Last week we shared a link to a story by Lisa Krieger, science and medicine reporter for the San Jose Mercury News, on the long and protracted death of her father and the high cost of end-of-life care. She spoke with Daniel Callahan, co-founder of the Hastings Institute, about his views on the cost of end-of-life care, and today Dr. Callahan posted an interview he conducted with Ms. Krieger:
While her father had made clear prior to his dementia that he wanted to die a “natural death,” what he got what he got was an unnatural “death by medicine,” as someone once put it. The total cost for the hospital stay alone was $323,000. Again and again Krieger had to make a decision about going on, as one crisis after another surfaced. With each new crisis, the doctors offered hope. There was, they said, “a decent chance we could turn it around.” They could not, and he finally died. But as the days moved along from one crisis after another, Krieger kept asking herself, Was it all worth it? “Should we have quit?” she wrote. And when?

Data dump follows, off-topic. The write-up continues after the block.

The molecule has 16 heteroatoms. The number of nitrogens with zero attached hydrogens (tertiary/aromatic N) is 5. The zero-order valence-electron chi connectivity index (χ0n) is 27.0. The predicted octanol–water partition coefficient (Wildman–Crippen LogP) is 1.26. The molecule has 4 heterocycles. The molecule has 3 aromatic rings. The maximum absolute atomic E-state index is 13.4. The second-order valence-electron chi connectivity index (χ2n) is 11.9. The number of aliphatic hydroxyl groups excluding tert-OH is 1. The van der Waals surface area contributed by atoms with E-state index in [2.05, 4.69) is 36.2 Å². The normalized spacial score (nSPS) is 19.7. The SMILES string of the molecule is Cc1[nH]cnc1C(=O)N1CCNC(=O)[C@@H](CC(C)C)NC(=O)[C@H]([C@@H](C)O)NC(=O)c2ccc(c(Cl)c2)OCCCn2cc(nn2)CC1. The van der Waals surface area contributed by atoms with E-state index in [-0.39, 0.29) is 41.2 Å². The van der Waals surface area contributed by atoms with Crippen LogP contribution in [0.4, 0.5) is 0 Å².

I have come to think that the decisions about stopping life-sustaining treatments may have become harder, not easier, since the 1960s, when the reform movement was gaining momentum. Medicine has become increasingly skilled technologically in keeping the dying alive. Her father, Krieger noted, “thanks to modern medicine . . . lived decades longer than his father.” That same medicine gave him a miserable death. That is a dilemma of modern medicine we have yet to resolve.